The world’s front-office?

The last post on offshoring has generated some interesting dialogue. My friend, Shantanu Bhagwat, has shared a great link on the International Herald Tribune which deserves to be read in full.

For me, a few things stand out:

Firstly, the separation of the kinds of services – deliverable in person or from a distance – that Blinder makes is so evident to most of us that we do not question how this differentiation evolved.

Way back, when I was reading for my MBA, Philip Kotler differentiated between ‘product’ and ‘service’ by highlighting that the latter was something that had to be delivered in person. Needless to say, back then we also had email IDs running into several letters describing gateways and domains, and alphanumerics for user-names. So one can hardly blame Kotler for not foreseeing how the advent of the web would change in the near future, at zap-speed.

However having differentiated it the way Blinder does, the strategic issue for the West is that unless individuals aspire to more, and systems and processes and a society support those aspirations, becoming a nation of hairdressers wouldn’t be very hard.

Secondly, I found it rather staggering that mission-critical components for Boeing are being developed in India. This sticks out for more than just the reason that it mentions my past employer.

However the key problem with things being in the news is that it is easy to overlook how many years it took to get there. In case of HCL, I know it took them 32 years to get there at a slow and steady pace, although they had considerable experience in doing what is ironically called “low-level” work for German automobile clients over the years.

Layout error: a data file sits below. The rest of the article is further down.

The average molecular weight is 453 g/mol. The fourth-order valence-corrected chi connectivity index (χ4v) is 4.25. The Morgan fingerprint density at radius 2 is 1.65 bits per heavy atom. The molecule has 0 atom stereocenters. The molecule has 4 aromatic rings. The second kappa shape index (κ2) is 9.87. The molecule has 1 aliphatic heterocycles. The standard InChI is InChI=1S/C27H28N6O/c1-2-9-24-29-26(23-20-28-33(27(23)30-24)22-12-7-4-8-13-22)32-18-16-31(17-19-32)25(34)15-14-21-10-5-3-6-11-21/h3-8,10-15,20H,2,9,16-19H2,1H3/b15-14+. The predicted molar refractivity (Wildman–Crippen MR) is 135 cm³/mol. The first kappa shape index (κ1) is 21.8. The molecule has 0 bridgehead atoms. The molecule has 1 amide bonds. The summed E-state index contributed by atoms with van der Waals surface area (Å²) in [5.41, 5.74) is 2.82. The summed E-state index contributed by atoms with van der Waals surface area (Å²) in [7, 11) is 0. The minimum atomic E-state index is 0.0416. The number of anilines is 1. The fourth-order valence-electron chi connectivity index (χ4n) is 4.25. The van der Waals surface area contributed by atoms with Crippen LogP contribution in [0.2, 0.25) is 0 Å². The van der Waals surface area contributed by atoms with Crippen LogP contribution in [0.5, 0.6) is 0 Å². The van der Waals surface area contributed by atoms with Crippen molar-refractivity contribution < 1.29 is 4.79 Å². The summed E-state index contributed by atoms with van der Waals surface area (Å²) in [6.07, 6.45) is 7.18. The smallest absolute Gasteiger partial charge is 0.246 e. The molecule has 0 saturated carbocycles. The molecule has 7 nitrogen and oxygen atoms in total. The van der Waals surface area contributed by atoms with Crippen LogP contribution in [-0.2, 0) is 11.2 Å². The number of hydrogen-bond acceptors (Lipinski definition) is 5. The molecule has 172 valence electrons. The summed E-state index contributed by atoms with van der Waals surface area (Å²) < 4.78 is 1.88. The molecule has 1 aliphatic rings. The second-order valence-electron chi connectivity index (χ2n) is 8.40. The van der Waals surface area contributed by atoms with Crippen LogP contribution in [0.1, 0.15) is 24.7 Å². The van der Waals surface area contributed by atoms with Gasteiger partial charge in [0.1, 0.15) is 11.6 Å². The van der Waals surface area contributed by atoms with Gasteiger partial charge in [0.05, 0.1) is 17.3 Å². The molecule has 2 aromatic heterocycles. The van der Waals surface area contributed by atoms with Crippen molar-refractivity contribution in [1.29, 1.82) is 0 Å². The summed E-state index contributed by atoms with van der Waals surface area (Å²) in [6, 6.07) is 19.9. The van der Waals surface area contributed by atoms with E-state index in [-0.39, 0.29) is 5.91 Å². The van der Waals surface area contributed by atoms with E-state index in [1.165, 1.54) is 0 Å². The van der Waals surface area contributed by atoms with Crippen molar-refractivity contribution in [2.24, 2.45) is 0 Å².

The sophistication that Ian Thomas of Boeing says they found in India does not come overnight. And who better to understand this than long-standing doyennes of sophisticated technology like Boeing and Airbus themselves?

Is this not the American way? Hard graft to make your dreams come true?

Lastly the concept of a ‘global supply chain’ is my favourite. It requires above all the ability to think of a problem first in ‘disciplinary’ terms above all else. This is of course a reference to the ‘disciplined’ mind proposed by Howard Gardner (I am reading the book and rarely am I so impressed that I write in margins, so I promise, more on this soon).

I am keen to see Shantanu’s views on this. He writes this fabulous blog on globalisation, which coupled with his being a VC with business development responsibilities in Asia, makes for a must-read for me.

7 thoughts on “The world’s front-office?